Somehow it’s the middle of January already.
I’m sat on the sofa, disentangling one greyhound from a phone charging cable while maintaining a respectful distance from the other, who will startle and bolt for her bed if I move too quickly.
The new year has brought good things, bad things and sad things already. A poorly friend, hard going at the day job, and then of course the news of David Bowie’s passing came through yesterday morning.
I finished Marcothon on Hogmanay. It was my biggest ever mileage in a calendar month. Then I took a couple of days off running. I should have run the Hardmoors 30 on New Year’s Day, but I decided against it in the end. I felt a little sad about it, but I missed it for the right reasons and it will be there another year.
There are new things in the calendar this year. 3 days in the Lake District at the end of April. 70-odd miles inside 24 hours along the Great Glen Way between Fort William and Inverness in July. Hopefully third time lucky at the 75 miles between South Woodham Ferrers and Salcott cum Virley (with an overnight stop).
I’m so excited about everything that’s coming my way. A little extra food consumed over New Year wasn’t quite run off thanks to those few days off, but I know the extra warmth around the middle will soon disappear once the miles climb up again. I love the security of building my training up – the feeling that progress is being gradually made, and that the preparation I put in now will be felt in every mile I run later this year.
There is a mountain on the German/Austrian border with my name on, and I hope to climb it this year. There’s talk of a trip back to Mont Ventoux, a big (motor)bike ride around the north coast of Scotland, and of hills and mountains to be walked up, run up, cycled up. A couple of long distance trails to be explored. There’s a tent and assorted camping kit to be researched and chosen, and navigation to be practised in whatever weather Scotland cares to throw at me.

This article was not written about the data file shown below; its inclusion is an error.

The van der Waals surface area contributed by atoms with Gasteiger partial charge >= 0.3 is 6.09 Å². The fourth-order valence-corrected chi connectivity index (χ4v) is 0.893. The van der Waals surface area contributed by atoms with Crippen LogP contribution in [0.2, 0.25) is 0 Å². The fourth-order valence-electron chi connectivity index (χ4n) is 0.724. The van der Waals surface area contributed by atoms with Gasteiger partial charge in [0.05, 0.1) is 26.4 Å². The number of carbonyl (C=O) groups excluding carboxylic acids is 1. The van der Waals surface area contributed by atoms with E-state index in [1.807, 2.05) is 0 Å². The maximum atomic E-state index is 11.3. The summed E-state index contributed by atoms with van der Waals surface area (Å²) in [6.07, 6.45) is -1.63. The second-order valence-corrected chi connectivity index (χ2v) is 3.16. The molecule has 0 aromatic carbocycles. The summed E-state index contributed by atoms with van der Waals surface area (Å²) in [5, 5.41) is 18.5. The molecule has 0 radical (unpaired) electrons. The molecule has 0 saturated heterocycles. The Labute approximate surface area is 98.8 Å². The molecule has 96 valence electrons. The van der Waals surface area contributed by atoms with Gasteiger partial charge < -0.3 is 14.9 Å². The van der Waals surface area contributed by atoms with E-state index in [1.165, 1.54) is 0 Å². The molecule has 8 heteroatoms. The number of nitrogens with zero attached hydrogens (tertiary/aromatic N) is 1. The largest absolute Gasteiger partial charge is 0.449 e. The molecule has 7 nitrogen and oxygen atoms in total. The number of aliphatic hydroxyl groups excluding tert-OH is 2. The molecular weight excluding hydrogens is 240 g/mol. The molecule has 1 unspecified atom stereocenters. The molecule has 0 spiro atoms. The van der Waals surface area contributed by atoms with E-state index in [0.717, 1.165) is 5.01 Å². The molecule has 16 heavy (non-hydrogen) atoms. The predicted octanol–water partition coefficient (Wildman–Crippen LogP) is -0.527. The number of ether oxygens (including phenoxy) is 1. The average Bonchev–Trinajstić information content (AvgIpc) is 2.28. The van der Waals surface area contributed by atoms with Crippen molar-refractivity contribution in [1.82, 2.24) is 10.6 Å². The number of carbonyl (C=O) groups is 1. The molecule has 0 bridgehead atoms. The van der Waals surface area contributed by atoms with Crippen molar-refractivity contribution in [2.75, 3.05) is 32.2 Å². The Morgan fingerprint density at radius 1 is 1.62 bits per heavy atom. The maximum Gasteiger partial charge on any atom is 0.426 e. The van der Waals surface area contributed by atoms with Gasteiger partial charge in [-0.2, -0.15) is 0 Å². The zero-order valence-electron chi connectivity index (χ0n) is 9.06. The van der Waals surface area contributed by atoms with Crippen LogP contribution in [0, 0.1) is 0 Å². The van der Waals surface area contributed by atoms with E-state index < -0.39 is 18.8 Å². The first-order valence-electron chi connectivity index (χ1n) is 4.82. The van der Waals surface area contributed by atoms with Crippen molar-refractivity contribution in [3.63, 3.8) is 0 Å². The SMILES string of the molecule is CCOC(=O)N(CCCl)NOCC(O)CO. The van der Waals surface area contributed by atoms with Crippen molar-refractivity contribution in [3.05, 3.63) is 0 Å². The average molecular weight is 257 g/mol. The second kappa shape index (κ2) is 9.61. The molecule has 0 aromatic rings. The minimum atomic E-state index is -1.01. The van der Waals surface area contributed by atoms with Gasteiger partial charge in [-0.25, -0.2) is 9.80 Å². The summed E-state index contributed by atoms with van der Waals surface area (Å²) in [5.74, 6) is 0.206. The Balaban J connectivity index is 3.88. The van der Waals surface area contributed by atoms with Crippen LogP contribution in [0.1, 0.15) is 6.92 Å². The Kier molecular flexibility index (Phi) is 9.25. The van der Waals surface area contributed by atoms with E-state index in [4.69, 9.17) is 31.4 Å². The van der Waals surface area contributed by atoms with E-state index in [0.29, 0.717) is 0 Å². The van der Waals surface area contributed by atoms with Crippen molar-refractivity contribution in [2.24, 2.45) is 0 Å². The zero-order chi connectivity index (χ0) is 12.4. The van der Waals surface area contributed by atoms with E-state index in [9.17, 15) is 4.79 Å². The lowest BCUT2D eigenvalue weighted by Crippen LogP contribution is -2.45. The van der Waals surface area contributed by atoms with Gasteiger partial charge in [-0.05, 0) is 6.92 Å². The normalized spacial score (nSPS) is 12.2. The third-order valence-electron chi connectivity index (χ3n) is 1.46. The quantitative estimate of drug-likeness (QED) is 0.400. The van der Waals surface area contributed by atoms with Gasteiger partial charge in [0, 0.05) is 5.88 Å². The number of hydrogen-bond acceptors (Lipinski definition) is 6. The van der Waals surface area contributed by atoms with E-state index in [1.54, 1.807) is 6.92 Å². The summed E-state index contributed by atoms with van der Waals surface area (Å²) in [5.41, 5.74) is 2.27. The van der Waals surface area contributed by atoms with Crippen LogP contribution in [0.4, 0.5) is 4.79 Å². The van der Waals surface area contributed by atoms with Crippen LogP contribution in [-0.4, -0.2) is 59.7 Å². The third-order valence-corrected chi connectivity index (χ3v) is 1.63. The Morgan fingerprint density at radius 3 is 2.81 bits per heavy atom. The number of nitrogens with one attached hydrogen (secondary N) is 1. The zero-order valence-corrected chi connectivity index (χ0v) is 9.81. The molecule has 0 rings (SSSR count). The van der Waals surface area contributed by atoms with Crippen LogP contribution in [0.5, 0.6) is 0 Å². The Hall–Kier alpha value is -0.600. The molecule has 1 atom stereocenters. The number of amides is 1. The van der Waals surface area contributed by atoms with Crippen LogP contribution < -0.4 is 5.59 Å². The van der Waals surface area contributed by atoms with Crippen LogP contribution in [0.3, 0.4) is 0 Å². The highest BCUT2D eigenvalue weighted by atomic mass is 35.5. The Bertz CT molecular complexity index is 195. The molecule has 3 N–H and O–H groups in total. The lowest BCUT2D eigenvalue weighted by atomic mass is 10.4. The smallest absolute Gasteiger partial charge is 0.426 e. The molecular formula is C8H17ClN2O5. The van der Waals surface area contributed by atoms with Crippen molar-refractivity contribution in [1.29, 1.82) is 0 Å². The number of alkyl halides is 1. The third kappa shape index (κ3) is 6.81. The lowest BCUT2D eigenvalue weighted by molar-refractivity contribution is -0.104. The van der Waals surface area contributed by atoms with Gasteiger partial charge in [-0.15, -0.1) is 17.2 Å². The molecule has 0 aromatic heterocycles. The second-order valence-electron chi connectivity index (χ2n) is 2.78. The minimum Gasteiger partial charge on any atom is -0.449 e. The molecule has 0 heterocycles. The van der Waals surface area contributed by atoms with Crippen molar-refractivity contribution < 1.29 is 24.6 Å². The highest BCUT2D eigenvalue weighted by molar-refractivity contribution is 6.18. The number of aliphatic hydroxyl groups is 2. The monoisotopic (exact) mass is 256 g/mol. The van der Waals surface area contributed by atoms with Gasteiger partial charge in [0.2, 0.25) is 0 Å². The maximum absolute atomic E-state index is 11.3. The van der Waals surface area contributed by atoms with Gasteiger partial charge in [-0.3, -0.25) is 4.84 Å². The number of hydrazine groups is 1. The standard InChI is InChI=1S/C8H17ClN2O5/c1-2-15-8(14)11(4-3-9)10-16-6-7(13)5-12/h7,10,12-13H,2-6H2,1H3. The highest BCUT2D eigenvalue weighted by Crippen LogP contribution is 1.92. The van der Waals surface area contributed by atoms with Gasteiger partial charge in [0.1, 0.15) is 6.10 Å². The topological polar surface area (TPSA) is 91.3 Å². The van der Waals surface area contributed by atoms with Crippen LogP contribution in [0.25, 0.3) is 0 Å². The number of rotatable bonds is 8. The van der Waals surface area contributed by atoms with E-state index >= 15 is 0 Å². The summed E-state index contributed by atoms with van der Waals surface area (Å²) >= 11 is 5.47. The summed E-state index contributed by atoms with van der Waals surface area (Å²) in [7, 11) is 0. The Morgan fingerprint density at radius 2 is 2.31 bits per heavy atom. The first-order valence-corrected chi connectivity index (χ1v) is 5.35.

Right now, most of all, I can’t wait for the days to draw out a bit so I can get up in the hills behind my house after work.
And for now, I’ll be listening to a lot of music. David Bowie was a huge part of my teenage years after I borrowed the Singles Collection on tape from Stratford-upon-Avon library when I was about 14. It was a great introduction to his music over the years. My dad was a big fan too, and listening to the music that he loved helped me learn a bit more and gave us something else to share.
Dad’s favourite song is Let’s Dance. I have two, and I couldn’t choose between them. I adore Sound and Vision, and I also love Everyone Says Hi from the Heathen album.
I’d had the album for a good few years, but for some reason, I had it in the car the weekend I made the final trip north from Essex to start my new life up in Glasgow. I listened to that song on repeat for much of the journey.
It includes the wonderful lyrics, which are among some of my favourites ever:
Don’t stay in a bad place,
where they don’t care how you are
That’s not to say no one cared because that’s just not true, but I needed to move and start again, and the song felt like a letter from the past wishing me well in the future and reminding me I could come back if it didn’t work out.
Mr Bowie, thank you for everything you did and everything you left behind. I was angry enough about cancer, now even more so.
Someone posted something somewhere yesterday, I can’t remember it exactly, but they were saying how the earth was however many billion years old, and how lucky we’d been to be on the same planet at the same time as David Bowie.